It is important to remember that the Lord never gives a command to us without also giving a promise. When he commanded that we share the gospel “to all nations“, he also promised many priceless rewards [see underlined below];

A marvelous work is about to come forth among the children of men.

Therefore, O ye that embark in the service of God, see that ye serve him with all your heart, might, mind and strength, that ye may stand blameless before God at the last day.

Therefore, if ye have desires to serve God ye are called to the work;

For behold the field is white already to harvest; and lo, he that thrusteth in his sickle with his might, the same layeth up in store that he perisheth not, but bringeth salvation to his soul;

And faith, hope, charity and love, with an eye single to the glory of God, qualify him for the work.

Remember faith, virtue, knowledge, temperance, patience,brotherly kindness, godliness, charity, humility, diligence.

Ask, and ye shall receive; knock, and it shall be opened unto you. Amen.

Doctrine & Covenants 4

This video tribute to the Mormon pioneers and missionary work – past & present – was created to commemorate the Pioneer Sesquicentennial in 1997, featuring the stirring song Faith In Every Footstep by K. Newell Dayley


  1. Holly, this blog came at a very apt time. Just last week I had a visit from two girls on their mission. I asked them in and we talked for over an hour. They were really sweet. By the time they left, it was getting late and dark, and they were on bikes, and it was below freezing. I had them bring their bikes in and park them in my dining room for the night, and I took them home in my car. It’s too dangerous for girls to be out alone at night on bikes, and it was so cold. They got a ride back the next day and picked up their bikes. It was still below freezing. I hope you didn’t have to ride a bike during the winter in Wisconsin.

    I hate to take up so much space on your blog, but I have another poem I wrote a few years ago about mission work. Although I’m not LDS, I do agree that we are all called to be missionaries.

    Mission Field

    We are all upon a mission,
    in this thing that we call life,
    Though some of us are not aware,
    and so we do not strive,
    To help the ones around us,
    even though the fields are ready,
    We let them go unharvested,
    our hands we do not dirty,
    There’s someone else who’ll do the work,
    or so we tend to think,
    We’ll let them try to save the souls,
    who teeter on the brink,
    And hope that they can bring them in,
    those sheaves that lie in wait,
    It’s not my job, I’m not the one,
    whose work decides their fate,
    And yet we have been given,
    what is called the great commission,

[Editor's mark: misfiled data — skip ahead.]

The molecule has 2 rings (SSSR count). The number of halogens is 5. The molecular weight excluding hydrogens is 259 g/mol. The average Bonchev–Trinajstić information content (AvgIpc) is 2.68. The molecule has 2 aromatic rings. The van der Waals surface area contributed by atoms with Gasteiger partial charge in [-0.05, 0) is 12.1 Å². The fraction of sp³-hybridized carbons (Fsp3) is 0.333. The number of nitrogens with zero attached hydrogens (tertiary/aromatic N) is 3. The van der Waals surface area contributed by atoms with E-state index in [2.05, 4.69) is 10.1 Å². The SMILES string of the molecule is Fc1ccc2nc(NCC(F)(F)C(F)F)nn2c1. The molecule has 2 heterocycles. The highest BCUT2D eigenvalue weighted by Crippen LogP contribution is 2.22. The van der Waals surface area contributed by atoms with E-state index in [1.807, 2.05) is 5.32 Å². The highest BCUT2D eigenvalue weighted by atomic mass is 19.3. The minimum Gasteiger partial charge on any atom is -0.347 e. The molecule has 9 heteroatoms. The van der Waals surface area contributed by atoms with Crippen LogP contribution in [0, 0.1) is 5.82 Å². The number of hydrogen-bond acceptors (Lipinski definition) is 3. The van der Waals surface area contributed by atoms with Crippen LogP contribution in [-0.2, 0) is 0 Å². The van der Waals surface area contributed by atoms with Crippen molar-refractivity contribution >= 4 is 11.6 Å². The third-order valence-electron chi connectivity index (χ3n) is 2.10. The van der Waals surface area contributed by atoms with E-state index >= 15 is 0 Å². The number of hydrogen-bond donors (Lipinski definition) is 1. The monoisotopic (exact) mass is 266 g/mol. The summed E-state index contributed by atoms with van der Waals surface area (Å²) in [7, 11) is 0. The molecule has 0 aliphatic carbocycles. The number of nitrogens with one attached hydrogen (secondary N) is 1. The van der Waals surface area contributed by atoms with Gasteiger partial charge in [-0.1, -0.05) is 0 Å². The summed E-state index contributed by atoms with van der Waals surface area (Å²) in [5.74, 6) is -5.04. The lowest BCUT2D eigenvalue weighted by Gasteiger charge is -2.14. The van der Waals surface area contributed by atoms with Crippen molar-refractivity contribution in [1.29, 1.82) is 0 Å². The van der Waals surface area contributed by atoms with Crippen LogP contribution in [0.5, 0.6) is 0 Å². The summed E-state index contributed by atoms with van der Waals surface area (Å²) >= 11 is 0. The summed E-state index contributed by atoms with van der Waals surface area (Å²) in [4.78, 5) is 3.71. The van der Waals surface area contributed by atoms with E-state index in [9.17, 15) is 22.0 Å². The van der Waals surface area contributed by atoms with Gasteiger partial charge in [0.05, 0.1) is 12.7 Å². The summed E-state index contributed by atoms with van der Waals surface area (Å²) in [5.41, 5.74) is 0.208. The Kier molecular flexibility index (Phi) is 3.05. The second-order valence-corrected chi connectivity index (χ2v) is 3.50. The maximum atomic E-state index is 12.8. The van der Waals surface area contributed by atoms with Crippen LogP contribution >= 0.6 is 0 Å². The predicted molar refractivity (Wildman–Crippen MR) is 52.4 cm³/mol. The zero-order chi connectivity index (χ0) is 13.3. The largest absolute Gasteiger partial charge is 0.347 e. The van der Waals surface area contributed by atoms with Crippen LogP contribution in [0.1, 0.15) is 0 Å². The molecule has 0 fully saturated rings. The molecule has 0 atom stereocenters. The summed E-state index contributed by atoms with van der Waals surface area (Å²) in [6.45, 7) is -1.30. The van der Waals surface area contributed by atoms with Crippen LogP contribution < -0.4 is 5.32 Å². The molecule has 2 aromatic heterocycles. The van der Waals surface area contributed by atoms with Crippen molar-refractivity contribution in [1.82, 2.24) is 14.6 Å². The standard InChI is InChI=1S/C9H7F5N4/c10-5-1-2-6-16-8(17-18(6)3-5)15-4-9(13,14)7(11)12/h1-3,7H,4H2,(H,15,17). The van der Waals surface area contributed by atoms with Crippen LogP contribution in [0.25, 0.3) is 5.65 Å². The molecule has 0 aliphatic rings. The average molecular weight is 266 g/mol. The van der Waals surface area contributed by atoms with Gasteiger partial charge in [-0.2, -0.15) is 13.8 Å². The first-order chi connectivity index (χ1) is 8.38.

We’re told to go to all the world,
    but we don’t want to listen,
    It makes me too uncomfortable,
    to tell someone of Jesus,
    So we’ll just say a prayer for them,
    and hope that when God hears us,
    He’ll send the one He’s chosen,
    to be His missionary,
    I know that it cannot be me,
    I’m not the one to carry,
    God’s word to others, though at times,
    it scares me when I see,
    There is someone that I should tell,
    I know it’s up to me,
    For if I don’t they could wind up,
    spending eternity,
    Away from God, alone in Hell,
    the blame will be on me,
    Please help me, God, and give to me,
    the courage that I need,
    To be your missionary,
    and plant your holy seed.

    Love, Lynne


    1. Lynne, I love your story and your poem!
      Thanks so much for taking such good care of the sister missionaries! ♡ That means so much to them & especially to their mothers who are worried about them and praying for them. I hope you will get the chance to visit with them again. I bet they are sweethearts.
      No, thankfully I never had to try to ride a bike when I was in Wisconsin! I was very spoiled. Back in those days, there were so very few “girl missionaries” (Sisters) who went, in my mission we all got to drive a car, and the boys (Elders) would ride the bikes. Today, times have changed! The eligible age for Sisters was lowered from 21 down to 19. So, now there are thousands more young lady missionaries choosing to go. Depending on missions, pretty much everyone takes turns riding bikes. However, that only applies to Stateside missions. Many foreign missions have no cars for missionaries. They do a lot of walking and riding public transportation. 🙂

      I love your poem. You are absolutely right, everyone who believes in Christ is called to serve & testify of Him.

      Thank you for sharing your witness & faith through your poetry.